I love my cookbooks and I take them very seriously.  I also have a treasured stack of much-abused recipes handwritten, printed, or copied, from my mom's collection of heirloom recipes or from a friends' (often stolen from Miz Carmen's copious library!).  I also have a folder in my computer thickly packed with dozens of recipes typed out of newspaper clippings and from other blogs and cooking sites.  From time to time, as printers become available to me, I will print favorites of these out and add them to my stack of papers.  These, along with my magazines, are in magazine holders above the stove.

Very often somebody will ask me what cookbooks I have, and which I recommend.  Some have come over and written down titles to take home and research for themselves.  To make the bibliography more convenient, I am posting a fairly comprehensive list of the cookbooks I currently own (and a few that I've been borrowing for a while!) below.  There are a few in this list that I have never used.  I am not sure where they all came from, either!  Some I purchased myself; some are treasured gifts.  Some I picked up at garage sales, or were given to me when somebody moved or cleaned out their library.  Some were my mom's, but she didn't have room to keep them and I couldn't bear (neither could she!) to see them tossed.  Some were Gary's before we married, and some just wandered in on their own and won't leave.  And do I want more?  Of course; in all seriousness, there are a few basic cookbooks that I would like to have, and I love antique and specialty books and cooking magazines.  But I enjoy the many books I have and would most certainly find myself content and with plenty of learning material if they were all I ever owned.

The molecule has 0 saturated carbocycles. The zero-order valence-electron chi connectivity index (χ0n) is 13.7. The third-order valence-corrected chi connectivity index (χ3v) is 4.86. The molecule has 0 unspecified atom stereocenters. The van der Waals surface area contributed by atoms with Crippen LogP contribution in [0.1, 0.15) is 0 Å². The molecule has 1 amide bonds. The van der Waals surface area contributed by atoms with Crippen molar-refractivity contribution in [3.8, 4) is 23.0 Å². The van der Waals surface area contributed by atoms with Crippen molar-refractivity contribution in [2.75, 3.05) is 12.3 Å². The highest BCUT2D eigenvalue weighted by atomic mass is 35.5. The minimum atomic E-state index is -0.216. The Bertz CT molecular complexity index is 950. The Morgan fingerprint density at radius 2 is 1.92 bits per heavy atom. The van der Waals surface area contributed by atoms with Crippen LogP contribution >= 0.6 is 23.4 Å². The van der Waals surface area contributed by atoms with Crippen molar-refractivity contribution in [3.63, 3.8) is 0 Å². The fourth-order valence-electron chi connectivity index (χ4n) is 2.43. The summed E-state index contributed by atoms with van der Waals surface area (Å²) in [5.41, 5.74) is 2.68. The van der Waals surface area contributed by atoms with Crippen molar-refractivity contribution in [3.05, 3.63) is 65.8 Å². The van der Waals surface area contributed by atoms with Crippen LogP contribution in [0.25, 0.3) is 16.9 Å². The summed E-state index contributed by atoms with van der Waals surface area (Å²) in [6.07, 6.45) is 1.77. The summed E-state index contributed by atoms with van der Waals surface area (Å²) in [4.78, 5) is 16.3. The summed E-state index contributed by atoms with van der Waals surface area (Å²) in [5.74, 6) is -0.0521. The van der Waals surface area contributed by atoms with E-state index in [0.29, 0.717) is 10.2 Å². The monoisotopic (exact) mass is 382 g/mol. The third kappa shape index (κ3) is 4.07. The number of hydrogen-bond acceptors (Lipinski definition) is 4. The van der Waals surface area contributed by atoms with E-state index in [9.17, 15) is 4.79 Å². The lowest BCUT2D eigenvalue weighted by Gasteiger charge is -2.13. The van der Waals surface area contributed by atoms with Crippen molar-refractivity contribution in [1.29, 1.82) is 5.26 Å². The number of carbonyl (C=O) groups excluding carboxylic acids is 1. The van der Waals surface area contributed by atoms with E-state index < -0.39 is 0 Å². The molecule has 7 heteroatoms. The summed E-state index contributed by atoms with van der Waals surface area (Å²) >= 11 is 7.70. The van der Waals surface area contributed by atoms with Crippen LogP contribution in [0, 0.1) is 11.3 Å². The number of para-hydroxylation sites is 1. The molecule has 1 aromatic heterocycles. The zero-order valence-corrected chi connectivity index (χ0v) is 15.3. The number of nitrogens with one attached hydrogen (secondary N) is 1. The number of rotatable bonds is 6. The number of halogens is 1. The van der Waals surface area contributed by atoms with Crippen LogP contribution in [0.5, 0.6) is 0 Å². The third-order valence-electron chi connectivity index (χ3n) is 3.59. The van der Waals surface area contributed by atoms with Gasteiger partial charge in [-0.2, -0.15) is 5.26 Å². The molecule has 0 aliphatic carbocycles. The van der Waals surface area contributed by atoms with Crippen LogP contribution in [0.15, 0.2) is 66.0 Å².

Happy winter reading,

Mrs H
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* I put a star next to the books I use the most frequently.

Canning and Preserving Guides: 
*Ball Blue Book Guide to Preserving, 2009 and 1977 editions
Kerr Home Canning Book, 1950 and 1952 editions
*Ball Complete Book of Home Preserving, ed. by Judi Kingry and Lauren Devine
Preserving Summer's Bounty, by Rodale Garden Books
*Jam it, Pickle it, Cure it, by Karen Solomon

*America's Best Lost Recipes, by America's Test Kitchen
(Borrowed) Flying Apron's Gluten-Free & Vegan Baking Book, by Jennifer Katzinger
*Best of Country Cookies, by Taste of Home
The Fannie Farmer Baking Book, by Marion Cunningham
*King Arthur Flour Whole Grain Baking

General Cooking Guides: 
The Best of Amish Cooking by Phyllis Good
Prairie Home Cooking, by Judith Fertig
*The Best American Classics, by editors of Cook's Illustrated